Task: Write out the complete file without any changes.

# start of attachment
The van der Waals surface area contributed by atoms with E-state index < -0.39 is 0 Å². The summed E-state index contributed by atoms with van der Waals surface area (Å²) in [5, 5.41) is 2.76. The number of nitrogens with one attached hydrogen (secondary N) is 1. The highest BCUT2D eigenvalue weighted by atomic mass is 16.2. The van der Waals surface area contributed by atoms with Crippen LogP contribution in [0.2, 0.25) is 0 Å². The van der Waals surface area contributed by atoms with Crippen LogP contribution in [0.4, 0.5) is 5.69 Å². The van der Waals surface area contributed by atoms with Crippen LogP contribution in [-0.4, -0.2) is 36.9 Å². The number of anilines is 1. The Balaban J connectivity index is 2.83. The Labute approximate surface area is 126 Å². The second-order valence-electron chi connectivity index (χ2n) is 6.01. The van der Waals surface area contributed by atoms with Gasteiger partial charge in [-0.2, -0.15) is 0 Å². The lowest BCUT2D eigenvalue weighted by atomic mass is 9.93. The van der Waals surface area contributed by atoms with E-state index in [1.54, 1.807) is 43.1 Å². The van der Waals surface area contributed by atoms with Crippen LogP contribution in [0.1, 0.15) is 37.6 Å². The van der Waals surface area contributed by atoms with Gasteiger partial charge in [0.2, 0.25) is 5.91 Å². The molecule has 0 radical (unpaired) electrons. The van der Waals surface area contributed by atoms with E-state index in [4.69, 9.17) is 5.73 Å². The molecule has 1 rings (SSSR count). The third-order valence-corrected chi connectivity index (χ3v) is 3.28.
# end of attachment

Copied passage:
The van der Waals surface area contributed by atoms with E-state index < -0.39 is 0 Å². The summed E-state index contributed by atoms with van der Waals surface area (Å²) in [5, 5.41) is 2.76. The number of nitrogens with one attached hydrogen (secondary N) is 1. The highest BCUT2D eigenvalue weighted by atomic mass is 16.2. The van der Waals surface area contributed by atoms with Crippen LogP contribution in [0.2, 0.25) is 0 Å². The van der Waals surface area contributed by atoms with Crippen LogP contribution in [0.4, 0.5) is 5.69 Å². The van der Waals surface area contributed by atoms with Crippen LogP contribution in [-0.4, -0.2) is 36.9 Å². The number of anilines is 1. The Balaban J connectivity index is 2.83. The Labute approximate surface area is 126 Å². The second-order valence-electron chi connectivity index (χ2n) is 6.01. The van der Waals surface area contributed by atoms with Gasteiger partial charge in [-0.2, -0.15) is 0 Å². The lowest BCUT2D eigenvalue weighted by atomic mass is 9.93. The van der Waals surface area contributed by atoms with E-state index in [1.54, 1.807) is 43.1 Å². The van der Waals surface area contributed by atoms with Crippen LogP contribution in [0.1, 0.15) is 37.6 Å². The van der Waals surface area contributed by atoms with Gasteiger partial charge in [0.2, 0.25) is 5.91 Å². The molecule has 0 radical (unpaired) electrons. The van der Waals surface area contributed by atoms with E-state index in [4.69, 9.17) is 5.73 Å². The molecule has 1 rings (SSSR count). The third-order valence-corrected chi connectivity index (χ3v) is 3.28.